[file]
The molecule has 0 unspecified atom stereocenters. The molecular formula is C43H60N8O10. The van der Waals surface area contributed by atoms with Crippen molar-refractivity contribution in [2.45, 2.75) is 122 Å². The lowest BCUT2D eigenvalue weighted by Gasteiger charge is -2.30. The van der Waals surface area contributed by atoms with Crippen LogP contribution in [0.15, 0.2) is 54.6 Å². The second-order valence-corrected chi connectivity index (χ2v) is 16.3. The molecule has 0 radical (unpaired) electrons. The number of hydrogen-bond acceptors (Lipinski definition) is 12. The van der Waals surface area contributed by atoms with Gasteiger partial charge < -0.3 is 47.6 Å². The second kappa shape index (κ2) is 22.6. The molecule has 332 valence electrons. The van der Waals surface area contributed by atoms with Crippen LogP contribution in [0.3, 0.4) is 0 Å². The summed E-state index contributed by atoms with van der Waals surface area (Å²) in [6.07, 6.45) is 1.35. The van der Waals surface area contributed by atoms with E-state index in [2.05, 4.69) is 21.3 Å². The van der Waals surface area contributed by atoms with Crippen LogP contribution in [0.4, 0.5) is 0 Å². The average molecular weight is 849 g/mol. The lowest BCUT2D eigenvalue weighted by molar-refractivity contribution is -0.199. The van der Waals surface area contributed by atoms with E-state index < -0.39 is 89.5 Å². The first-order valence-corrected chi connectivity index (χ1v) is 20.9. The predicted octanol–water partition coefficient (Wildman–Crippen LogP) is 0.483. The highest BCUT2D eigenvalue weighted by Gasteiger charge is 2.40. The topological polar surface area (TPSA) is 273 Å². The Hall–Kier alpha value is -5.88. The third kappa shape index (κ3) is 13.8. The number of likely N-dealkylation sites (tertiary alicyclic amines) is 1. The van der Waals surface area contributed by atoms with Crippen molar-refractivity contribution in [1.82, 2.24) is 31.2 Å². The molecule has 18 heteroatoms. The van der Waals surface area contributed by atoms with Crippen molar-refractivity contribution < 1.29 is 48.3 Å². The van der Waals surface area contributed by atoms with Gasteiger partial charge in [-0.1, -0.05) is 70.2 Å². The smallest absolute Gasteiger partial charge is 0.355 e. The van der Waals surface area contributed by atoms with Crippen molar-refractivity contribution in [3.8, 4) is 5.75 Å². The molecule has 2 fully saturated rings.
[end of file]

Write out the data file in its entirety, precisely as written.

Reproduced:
The molecule has 0 unspecified atom stereocenters. The molecular formula is C43H60N8O10. The van der Waals surface area contributed by atoms with Crippen molar-refractivity contribution in [2.45, 2.75) is 122 Å². The lowest BCUT2D eigenvalue weighted by Gasteiger charge is -2.30. The van der Waals surface area contributed by atoms with Crippen LogP contribution in [0.15, 0.2) is 54.6 Å². The second-order valence-corrected chi connectivity index (χ2v) is 16.3. The molecule has 0 radical (unpaired) electrons. The number of hydrogen-bond acceptors (Lipinski definition) is 12. The van der Waals surface area contributed by atoms with Gasteiger partial charge < -0.3 is 47.6 Å². The second kappa shape index (κ2) is 22.6. The molecule has 332 valence electrons. The van der Waals surface area contributed by atoms with Crippen LogP contribution in [0.3, 0.4) is 0 Å². The summed E-state index contributed by atoms with van der Waals surface area (Å²) in [6.07, 6.45) is 1.35. The van der Waals surface area contributed by atoms with E-state index in [2.05, 4.69) is 21.3 Å². The van der Waals surface area contributed by atoms with Crippen LogP contribution in [0.4, 0.5) is 0 Å². The average molecular weight is 849 g/mol. The lowest BCUT2D eigenvalue weighted by molar-refractivity contribution is -0.199. The van der Waals surface area contributed by atoms with E-state index < -0.39 is 89.5 Å². The first-order valence-corrected chi connectivity index (χ1v) is 20.9. The predicted octanol–water partition coefficient (Wildman–Crippen LogP) is 0.483. The highest BCUT2D eigenvalue weighted by Gasteiger charge is 2.40. The topological polar surface area (TPSA) is 273 Å². The Hall–Kier alpha value is -5.88. The third kappa shape index (κ3) is 13.8. The number of likely N-dealkylation sites (tertiary alicyclic amines) is 1. The van der Waals surface area contributed by atoms with Crippen molar-refractivity contribution in [1.82, 2.24) is 31.2 Å². The molecule has 18 heteroatoms. The van der Waals surface area contributed by atoms with Crippen molar-refractivity contribution < 1.29 is 48.3 Å². The van der Waals surface area contributed by atoms with Gasteiger partial charge in [-0.1, -0.05) is 70.2 Å². The smallest absolute Gasteiger partial charge is 0.355 e. The van der Waals surface area contributed by atoms with Crippen molar-refractivity contribution in [3.8, 4) is 5.75 Å². The molecule has 2 fully saturated rings.